Safely Dispose of Unwanted Meds

Those bottles of expired prescription drugs sitting on the shelves of residential medicine cabinets were supposed to be disposed of at the Drug Enforcement Administration’s 2020 Spring Take Back Day on April 25. Coronavirus restrictions caused the DEA to postpone that event, but local medical professionals have alternative suggestions.

“With the semi-annual national drug takeback days on hold due to the current health emergency, concerned citizens who have unused or outdated prescription medications that they would like to dispose of, can take those medications to dropbox locations available throughout the region,” said Alex Johnson, director of operations, Addiction Medicine, UPMC Susquehanna.

It’s tempting to forget about the medications by just tossing them in the trash or toilet, but those are not good options because of the danger they present by leaching into our drinking water.

“We want to make clear to people, do not flush unused medications down the toilet. Do not pour them down the sink,” said Tejal Patel RPh, PharmD, MBA, manager of corporate compliance, Enterprise Pharmacy at Geisinger.

“There is concern that flushed medications can enter the water table, and most experts tend to ask that you avoid disposing of unwanted medications this way,” Johnson said. “There are a number of commercial products on the market like the Deterra Drug Deactivation System ( that can be utilized to dispose of medications safely.”

According to the Deterra website, the company has created pouches containing a patented, activated carbon that renders drugs ineffective simply by tossing them into a provided pouch and adding water.

Randall Strausser, RPh, director of Pharmacy Services at Evangelical Community Hospital, said that take-back days used to be the primary opportunity for disposing of unwanted medications, but concerned individuals can take advantage of other options.

“It is now common to have take-back boxes available at many pharmacies, police departments, and courthouses as year-round alternatives,” Strausser said. “If those options are not available now because of business closures related to COVID-19, people should keep their medications in a safe location in their home, that is out of sight and out of reach to visitors or other members of the household, and make sure they dispose of them as soon as the take-back locations are available to them again.”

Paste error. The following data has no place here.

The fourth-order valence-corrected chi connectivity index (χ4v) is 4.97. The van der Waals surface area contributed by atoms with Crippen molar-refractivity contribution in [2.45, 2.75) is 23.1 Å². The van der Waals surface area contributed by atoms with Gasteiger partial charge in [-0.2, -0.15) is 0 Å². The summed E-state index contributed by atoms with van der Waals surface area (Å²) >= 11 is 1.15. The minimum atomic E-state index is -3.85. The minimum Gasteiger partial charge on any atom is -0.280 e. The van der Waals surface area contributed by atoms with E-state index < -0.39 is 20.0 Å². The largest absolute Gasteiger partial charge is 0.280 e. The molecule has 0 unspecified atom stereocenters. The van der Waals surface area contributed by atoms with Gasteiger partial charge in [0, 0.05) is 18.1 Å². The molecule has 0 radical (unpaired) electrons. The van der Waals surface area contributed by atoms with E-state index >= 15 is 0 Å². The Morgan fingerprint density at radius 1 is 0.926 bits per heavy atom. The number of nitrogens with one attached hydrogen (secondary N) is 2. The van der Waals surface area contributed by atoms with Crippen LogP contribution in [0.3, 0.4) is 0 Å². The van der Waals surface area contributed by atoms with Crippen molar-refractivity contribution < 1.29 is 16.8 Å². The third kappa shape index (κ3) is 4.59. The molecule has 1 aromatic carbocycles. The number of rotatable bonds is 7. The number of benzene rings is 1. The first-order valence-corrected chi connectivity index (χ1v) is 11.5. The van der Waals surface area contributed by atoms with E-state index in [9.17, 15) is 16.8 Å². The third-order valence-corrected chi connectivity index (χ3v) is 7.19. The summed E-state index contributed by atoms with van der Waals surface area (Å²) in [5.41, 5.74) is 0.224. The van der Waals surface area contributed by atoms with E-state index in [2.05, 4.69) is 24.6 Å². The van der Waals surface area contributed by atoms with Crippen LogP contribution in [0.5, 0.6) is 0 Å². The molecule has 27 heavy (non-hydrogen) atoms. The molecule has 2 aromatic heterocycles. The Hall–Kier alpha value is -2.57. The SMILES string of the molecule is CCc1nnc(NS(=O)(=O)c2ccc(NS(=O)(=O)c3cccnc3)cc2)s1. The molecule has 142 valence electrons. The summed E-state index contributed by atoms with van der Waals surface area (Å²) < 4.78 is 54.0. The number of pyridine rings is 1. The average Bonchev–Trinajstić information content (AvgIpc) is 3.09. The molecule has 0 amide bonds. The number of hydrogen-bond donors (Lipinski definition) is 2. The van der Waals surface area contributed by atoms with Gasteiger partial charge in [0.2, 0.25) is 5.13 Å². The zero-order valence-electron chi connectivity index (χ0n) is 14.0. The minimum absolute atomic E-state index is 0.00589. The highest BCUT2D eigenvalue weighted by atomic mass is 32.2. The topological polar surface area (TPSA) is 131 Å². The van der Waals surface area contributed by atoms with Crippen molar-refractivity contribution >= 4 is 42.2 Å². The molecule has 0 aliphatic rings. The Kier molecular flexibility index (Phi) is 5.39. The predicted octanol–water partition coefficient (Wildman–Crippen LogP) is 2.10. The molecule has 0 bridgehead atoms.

Holding the medication is an option, Patel said, as long as people are cautious about it.

“If people take that as an option, they should ensure that the medicines are stored in a lockbox,” she said. “Take them out of the medicine cabinet because the medicine cabinets are a target for misuse and abuse of those medications. Especially if people are at home, they should know to be even more vigilant and keep their prescription medicines safely secured and out of reach of children and others in the household.”

Beyond locking medications out of the reach of young children and teens, take the time to talk to them about the dangers of ingesting medicine without proper oversight.

“It’s also encouraged during this crisis time to talk with family members,” Patel said. “Educate the family about the dangers of drug addiction. Currently, the rate of accidental exposure to medicine in the home is a major source of unintentional pediatric poisoning, so keeping medicines at home is also dangerous to the pediatric population.”

“We hear countless stories of children accidentally getting into medication as well as teenagers and adults who intentionally misuse medications with terrible outcomes, including health damage and death,” Johnson said.

He added that individuals should remove any personal identification and stickers from the medication bottles and use a marker to black out personal information.

“Most drop box locations do not accept liquid medications or sharp injection devices,” he said.

Johnson, Patel and Strausser all recommended local medication collection sites and provided links to finding them. Many are located in grocery stores and pharmacies. In Geisinger’s program alone, since it began in 2012 it has collected more than 28,000 pounds of unwanted or expired medications.

“I would believe a message to the public is, do not wait for National Medication Takeback Days,” Patel said. “Every day is a medication take-back day. Dispose of unwanted medications as soon as possible.”

Find a drug take-back kiosk near you

The DEA’s 2020 Spring Take Back Day on April 25 had to be postponed due to coronavirus restrictions, but unused, expired and unwanted medications can be safely disposed of at kiosks in various locations throughout the Susquehanna Valley. Try these links provided by local hospitals to find a take-back site near you. It’s a good idea to call the site to verify their availability during the quarantine.